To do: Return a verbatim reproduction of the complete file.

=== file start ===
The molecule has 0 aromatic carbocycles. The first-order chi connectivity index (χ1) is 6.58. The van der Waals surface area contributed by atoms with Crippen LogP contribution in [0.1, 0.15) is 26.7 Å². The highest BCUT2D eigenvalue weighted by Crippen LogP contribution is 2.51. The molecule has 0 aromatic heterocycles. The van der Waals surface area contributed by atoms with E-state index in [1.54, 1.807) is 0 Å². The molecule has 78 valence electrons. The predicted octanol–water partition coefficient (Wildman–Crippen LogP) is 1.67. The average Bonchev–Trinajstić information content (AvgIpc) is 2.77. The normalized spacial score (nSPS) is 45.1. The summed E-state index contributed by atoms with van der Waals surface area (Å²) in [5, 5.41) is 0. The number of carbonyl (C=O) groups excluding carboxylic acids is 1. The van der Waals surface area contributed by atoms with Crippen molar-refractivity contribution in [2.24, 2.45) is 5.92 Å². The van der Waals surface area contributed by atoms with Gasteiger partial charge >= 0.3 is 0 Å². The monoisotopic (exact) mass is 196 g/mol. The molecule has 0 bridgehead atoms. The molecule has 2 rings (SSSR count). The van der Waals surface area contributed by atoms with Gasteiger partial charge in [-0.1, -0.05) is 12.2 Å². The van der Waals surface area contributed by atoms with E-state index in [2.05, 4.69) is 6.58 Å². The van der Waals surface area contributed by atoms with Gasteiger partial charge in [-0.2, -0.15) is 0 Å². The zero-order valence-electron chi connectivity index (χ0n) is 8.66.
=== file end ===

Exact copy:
The molecule has 0 aromatic carbocycles. The first-order chi connectivity index (χ1) is 6.58. The van der Waals surface area contributed by atoms with Crippen LogP contribution in [0.1, 0.15) is 26.7 Å². The highest BCUT2D eigenvalue weighted by Crippen LogP contribution is 2.51. The molecule has 0 aromatic heterocycles. The van der Waals surface area contributed by atoms with E-state index in [1.54, 1.807) is 0 Å². The molecule has 78 valence electrons. The predicted octanol–water partition coefficient (Wildman–Crippen LogP) is 1.67. The average Bonchev–Trinajstić information content (AvgIpc) is 2.77. The normalized spacial score (nSPS) is 45.1. The summed E-state index contributed by atoms with van der Waals surface area (Å²) in [5, 5.41) is 0. The number of carbonyl (C=O) groups excluding carboxylic acids is 1. The van der Waals surface area contributed by atoms with Crippen molar-refractivity contribution in [2.24, 2.45) is 5.92 Å². The van der Waals surface area contributed by atoms with Gasteiger partial charge >= 0.3 is 0 Å². The monoisotopic (exact) mass is 196 g/mol. The molecule has 0 bridgehead atoms. The molecule has 2 rings (SSSR count). The van der Waals surface area contributed by atoms with Gasteiger partial charge in [-0.1, -0.05) is 12.2 Å². The van der Waals surface area contributed by atoms with E-state index in [2.05, 4.69) is 6.58 Å². The van der Waals surface area contributed by atoms with Gasteiger partial charge in [-0.2, -0.15) is 0 Å². The zero-order valence-electron chi connectivity index (χ0n) is 8.66.